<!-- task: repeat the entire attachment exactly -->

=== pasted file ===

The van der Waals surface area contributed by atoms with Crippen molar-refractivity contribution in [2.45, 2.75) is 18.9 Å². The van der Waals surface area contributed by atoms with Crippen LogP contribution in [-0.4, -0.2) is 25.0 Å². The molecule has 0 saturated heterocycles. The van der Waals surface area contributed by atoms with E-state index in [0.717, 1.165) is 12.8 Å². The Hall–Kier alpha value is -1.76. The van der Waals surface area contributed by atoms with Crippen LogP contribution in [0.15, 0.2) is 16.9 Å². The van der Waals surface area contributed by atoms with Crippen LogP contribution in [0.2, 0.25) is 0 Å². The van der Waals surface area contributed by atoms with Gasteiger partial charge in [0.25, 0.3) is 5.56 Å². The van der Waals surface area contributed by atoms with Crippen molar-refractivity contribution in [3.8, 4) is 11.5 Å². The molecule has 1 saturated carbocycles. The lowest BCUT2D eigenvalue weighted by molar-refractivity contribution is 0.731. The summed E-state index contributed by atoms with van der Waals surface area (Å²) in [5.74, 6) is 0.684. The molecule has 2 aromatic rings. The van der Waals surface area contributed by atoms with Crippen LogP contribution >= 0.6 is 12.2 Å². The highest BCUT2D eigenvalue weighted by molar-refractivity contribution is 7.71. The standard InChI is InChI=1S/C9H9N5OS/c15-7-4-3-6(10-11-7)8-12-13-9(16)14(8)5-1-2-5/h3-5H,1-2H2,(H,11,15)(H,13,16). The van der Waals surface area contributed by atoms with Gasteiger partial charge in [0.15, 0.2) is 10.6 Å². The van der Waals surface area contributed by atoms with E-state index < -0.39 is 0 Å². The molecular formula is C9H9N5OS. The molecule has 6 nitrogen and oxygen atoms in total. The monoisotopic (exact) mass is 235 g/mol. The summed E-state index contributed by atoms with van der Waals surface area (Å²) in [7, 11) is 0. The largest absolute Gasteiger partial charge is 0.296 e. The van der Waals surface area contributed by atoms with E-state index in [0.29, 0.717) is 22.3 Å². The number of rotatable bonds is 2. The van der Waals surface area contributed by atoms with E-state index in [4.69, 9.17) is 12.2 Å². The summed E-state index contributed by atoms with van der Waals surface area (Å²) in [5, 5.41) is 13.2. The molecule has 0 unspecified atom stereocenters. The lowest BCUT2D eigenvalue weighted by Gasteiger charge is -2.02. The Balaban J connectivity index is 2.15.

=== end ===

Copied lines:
The van der Waals surface area contributed by atoms with Crippen molar-refractivity contribution in [2.45, 2.75) is 18.9 Å². The van der Waals surface area contributed by atoms with Crippen LogP contribution in [-0.4, -0.2) is 25.0 Å². The molecule has 0 saturated heterocycles. The van der Waals surface area contributed by atoms with E-state index in [0.717, 1.165) is 12.8 Å². The Hall–Kier alpha value is -1.76. The van der Waals surface area contributed by atoms with Crippen LogP contribution in [0.15, 0.2) is 16.9 Å². The van der Waals surface area contributed by atoms with Crippen LogP contribution in [0.2, 0.25) is 0 Å². The van der Waals surface area contributed by atoms with Gasteiger partial charge in [0.25, 0.3) is 5.56 Å². The van der Waals surface area contributed by atoms with Crippen molar-refractivity contribution in [3.8, 4) is 11.5 Å². The molecule has 1 saturated carbocycles. The lowest BCUT2D eigenvalue weighted by molar-refractivity contribution is 0.731. The summed E-state index contributed by atoms with van der Waals surface area (Å²) in [5.74, 6) is 0.684. The molecule has 2 aromatic rings. The van der Waals surface area contributed by atoms with Crippen LogP contribution >= 0.6 is 12.2 Å². The highest BCUT2D eigenvalue weighted by molar-refractivity contribution is 7.71. The standard InChI is InChI=1S/C9H9N5OS/c15-7-4-3-6(10-11-7)8-12-13-9(16)14(8)5-1-2-5/h3-5H,1-2H2,(H,11,15)(H,13,16). The van der Waals surface area contributed by atoms with Gasteiger partial charge in [0.15, 0.2) is 10.6 Å². The van der Waals surface area contributed by atoms with E-state index < -0.39 is 0 Å². The molecular formula is C9H9N5OS. The molecule has 6 nitrogen and oxygen atoms in total. The monoisotopic (exact) mass is 235 g/mol. The summed E-state index contributed by atoms with van der Waals surface area (Å²) in [7, 11) is 0. The largest absolute Gasteiger partial charge is 0.296 e. The van der Waals surface area contributed by atoms with E-state index in [0.29, 0.717) is 22.3 Å². The number of rotatable bonds is 2. The van der Waals surface area contributed by atoms with E-state index in [4.69, 9.17) is 12.2 Å². The summed E-state index contributed by atoms with van der Waals surface area (Å²) in [5, 5.41) is 13.2. The molecule has 0 unspecified atom stereocenters. The lowest BCUT2D eigenvalue weighted by Gasteiger charge is -2.02. The Balaban J connectivity index is 2.15.